Even if you’re just a casual road cyclist, you’ve probably noticed the boom in gravel as a discipline. It gets you away from cars, allows you to explore your local area more and can be an excuse for another new bike, but how do you actually get started with gravel? Here are 8 top tips to help you out.
While one of the best gravel bikes will, as the name suggests, be ideal for gravel riding, we’d really encourage you to get going on any bike that you have. Buying a bike for a discipline that you've not even tried yet is a bit of a risk, so if you've got a bike that can just about manage some light gravel duties, we'd suggest getting going on that.
That can be a road bike with big tyres, such as an endurance bike, a tourer, or if you're careful, you could get away with taking most modern road bikes onto well-graded gravel trails, thanks to their clearance for 30mm tyres and above.
We'd also say that a cyclocross bike or even a cross country mountain bike would be suitable for giving gravel a go, especially when you consider the price of a new gravel bike.
Loads of us roadies are rather performance focussed and everything gets competitive with Strava segments being chased and sprints for town signs on group rides. We'd suggest that you forget the data when you jump onto a gravel bike and just aim to have a nice ride.
The point of gravel, in the beginning, was adventure and fun. Roadies wanted to get away from road traffic and when they headed off-road, they found a load of those good vibes.
So embrace the freedom of gravel and give the data a rest.
While Instagram might make gravel riding look like a perfect day on the bike, the reality of rough ground and no suspension means a harsh ride, and that can leave you with slightly sore hands.
Thankfully though, there are some things that you can do to make your bike more comfortable. The easiest way to up the comfort is to try lower tyres pressures. It has the benefit of increasing grip in the corners and it could even make you faster. If you're running low pressures then you might want to try tyre inserts to protect the rim and tyre from bottoming out.
Away from tyre pressure, you can fit thicker bar tape and wear gloves as these will both help to reduce buzz.
If you’ve gone out and bought a gravel bike, the first upgrade that we'd suggest making is to the tyres. You're looking for something with a supple casing if you want more comfort, tubeless for fewer punctures, and the appropriate tread for your riding requirements.
Many gravel bikes will come with tyres that do not take advantage of the space built into the frame by the manufacturer, so if you're looking to increase the capability of a bike, you could upgrade to wider tyres from the off.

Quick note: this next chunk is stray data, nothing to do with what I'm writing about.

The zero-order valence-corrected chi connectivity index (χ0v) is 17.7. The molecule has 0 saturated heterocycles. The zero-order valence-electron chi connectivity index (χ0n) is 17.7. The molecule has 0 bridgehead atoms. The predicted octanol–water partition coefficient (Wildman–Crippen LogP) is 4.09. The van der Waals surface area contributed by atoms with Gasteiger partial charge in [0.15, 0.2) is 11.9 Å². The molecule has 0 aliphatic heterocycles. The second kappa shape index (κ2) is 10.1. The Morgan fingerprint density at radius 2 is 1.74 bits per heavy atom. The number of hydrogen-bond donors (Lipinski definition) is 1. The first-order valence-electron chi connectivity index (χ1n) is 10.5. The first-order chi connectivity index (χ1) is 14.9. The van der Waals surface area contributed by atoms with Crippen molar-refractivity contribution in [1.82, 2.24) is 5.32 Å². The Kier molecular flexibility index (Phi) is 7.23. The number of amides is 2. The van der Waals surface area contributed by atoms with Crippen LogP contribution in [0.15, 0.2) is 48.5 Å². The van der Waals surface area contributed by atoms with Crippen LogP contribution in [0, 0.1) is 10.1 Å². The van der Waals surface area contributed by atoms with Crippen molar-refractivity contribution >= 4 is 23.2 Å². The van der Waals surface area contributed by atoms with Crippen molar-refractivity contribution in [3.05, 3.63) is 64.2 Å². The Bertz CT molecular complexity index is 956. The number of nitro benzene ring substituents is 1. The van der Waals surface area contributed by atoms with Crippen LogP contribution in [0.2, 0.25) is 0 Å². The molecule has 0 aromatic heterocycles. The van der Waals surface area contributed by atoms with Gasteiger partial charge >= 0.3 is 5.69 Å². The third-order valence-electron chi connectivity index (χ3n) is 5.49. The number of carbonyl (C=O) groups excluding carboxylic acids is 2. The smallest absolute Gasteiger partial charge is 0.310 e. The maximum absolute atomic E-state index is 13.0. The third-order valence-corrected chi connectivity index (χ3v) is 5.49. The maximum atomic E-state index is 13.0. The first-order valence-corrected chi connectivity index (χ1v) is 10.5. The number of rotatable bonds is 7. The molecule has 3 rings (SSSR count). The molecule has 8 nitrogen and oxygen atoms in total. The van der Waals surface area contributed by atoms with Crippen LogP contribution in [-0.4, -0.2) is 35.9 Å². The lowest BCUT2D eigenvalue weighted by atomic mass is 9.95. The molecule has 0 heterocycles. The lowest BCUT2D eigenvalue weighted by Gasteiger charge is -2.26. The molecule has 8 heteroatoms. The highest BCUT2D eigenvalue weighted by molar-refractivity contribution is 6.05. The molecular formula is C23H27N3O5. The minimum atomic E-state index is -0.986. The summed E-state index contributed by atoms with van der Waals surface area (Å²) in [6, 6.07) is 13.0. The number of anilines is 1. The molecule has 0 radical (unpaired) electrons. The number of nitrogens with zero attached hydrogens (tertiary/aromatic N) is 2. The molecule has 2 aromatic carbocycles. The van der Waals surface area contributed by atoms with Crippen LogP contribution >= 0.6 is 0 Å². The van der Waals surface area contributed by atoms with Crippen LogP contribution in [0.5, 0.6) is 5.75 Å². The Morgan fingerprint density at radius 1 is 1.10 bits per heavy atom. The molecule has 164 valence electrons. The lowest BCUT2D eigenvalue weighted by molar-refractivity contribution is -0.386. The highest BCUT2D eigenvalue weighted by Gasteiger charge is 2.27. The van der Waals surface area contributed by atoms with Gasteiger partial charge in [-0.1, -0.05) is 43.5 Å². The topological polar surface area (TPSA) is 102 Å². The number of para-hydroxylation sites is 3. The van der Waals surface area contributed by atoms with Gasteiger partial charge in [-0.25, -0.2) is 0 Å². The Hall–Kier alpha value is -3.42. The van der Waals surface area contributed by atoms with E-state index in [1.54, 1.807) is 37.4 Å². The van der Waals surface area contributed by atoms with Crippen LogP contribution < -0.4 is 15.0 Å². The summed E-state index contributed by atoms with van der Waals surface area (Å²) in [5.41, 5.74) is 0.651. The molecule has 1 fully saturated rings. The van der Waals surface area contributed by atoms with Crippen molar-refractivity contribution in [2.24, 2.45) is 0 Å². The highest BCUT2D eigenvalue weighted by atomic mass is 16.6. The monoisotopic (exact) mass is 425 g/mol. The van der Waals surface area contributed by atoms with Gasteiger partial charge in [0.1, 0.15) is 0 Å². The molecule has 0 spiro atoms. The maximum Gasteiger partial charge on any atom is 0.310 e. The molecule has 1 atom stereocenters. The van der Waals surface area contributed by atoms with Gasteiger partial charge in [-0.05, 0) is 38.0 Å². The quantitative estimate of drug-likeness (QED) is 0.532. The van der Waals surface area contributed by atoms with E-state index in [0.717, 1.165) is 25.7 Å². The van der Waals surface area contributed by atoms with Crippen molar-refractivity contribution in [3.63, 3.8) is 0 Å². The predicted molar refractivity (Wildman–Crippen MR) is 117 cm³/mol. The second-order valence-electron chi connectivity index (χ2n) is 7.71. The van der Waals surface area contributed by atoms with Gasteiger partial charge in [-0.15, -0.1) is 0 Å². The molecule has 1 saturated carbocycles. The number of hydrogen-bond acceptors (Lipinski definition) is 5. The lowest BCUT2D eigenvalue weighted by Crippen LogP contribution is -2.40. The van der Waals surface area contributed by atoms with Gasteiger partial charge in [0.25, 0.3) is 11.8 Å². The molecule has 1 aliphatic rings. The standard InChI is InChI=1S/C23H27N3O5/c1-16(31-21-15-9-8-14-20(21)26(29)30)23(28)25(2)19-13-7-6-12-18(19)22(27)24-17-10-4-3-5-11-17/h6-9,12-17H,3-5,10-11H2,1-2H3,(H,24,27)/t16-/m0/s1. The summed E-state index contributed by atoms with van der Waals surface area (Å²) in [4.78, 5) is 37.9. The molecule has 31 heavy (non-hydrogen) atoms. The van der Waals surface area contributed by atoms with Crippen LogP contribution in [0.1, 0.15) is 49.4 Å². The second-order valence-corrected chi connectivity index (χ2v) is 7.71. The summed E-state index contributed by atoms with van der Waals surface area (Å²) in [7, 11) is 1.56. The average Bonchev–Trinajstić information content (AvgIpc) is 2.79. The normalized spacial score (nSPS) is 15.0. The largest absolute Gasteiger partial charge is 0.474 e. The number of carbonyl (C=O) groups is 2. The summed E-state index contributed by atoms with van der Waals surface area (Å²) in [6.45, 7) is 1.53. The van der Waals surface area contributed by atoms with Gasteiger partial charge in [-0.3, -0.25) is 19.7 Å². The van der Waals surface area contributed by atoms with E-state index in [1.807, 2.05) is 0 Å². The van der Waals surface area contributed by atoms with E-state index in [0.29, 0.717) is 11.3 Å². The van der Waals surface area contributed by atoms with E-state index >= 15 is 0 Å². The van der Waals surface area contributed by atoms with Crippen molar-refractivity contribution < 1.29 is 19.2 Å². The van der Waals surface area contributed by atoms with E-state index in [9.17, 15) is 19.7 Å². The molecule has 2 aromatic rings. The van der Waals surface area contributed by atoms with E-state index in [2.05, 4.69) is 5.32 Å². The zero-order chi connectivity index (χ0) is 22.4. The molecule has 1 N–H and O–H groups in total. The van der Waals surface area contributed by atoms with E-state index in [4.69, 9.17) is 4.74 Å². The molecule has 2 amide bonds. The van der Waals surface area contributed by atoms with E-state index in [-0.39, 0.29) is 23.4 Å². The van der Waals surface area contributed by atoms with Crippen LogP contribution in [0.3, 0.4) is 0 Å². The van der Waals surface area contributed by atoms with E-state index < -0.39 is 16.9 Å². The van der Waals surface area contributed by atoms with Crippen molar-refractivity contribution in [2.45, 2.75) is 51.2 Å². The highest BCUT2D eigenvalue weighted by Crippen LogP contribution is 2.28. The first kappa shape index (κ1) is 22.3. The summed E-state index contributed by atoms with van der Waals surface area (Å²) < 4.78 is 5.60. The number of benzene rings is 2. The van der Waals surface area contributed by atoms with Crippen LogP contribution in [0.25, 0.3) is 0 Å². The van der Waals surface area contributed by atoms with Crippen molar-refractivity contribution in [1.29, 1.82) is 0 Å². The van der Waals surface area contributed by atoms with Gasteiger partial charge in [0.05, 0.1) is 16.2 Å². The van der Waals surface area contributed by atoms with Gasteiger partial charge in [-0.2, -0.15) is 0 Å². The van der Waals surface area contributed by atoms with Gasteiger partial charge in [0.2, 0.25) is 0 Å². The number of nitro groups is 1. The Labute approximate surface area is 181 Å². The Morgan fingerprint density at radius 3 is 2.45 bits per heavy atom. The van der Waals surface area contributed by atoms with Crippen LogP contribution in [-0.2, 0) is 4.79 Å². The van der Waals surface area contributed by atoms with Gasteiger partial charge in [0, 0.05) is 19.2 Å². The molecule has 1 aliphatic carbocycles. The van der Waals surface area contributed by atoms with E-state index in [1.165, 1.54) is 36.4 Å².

Plotting a route can be tricky in some parts of the UK, while other areas are a gravelly dream. Our advice would be to aim for byways as these should be the clearest, offering you uninterrupted riding with the fewest number of stiles and gates.
But just watch out for horses as we have to share this space.
When it comes to gravel riding, there are no rules on footwear, so start out in what you have. For instance, you might already have road shoes and these can be ideal for gravel riding, especially if you're riding on mostly open and well-surfaced gravel roads.
Mountain bike shoes and pedals offer easier entry and walking, so if you're going to be doing more exploring, or riding on trails that aren't maintained, you might be better off with these.
Taking your time is one of the nicest things about gravel riding and is an extension of our point from earlier about focusing less on the data. Stop to see new views as you may well be able to see an area from a completely new perspective.
The only way to discover is to get out there and try. For us, being based in Bath means that a lot of trial and error is needed to find good gravel riding places, but this is part of the fun and just adds to the sense of adventure.
Apps, such as Komoot, can be used to find new routes and with the system constantly being updated, you can contribute to the community with pictures of local trails that you've explored and tips of where to ride.
All in, gravel riding is really good fun and we’d really recommend that you at least give it a go. If you have any top tips for getting started with gravel riding, leave them in the comments below.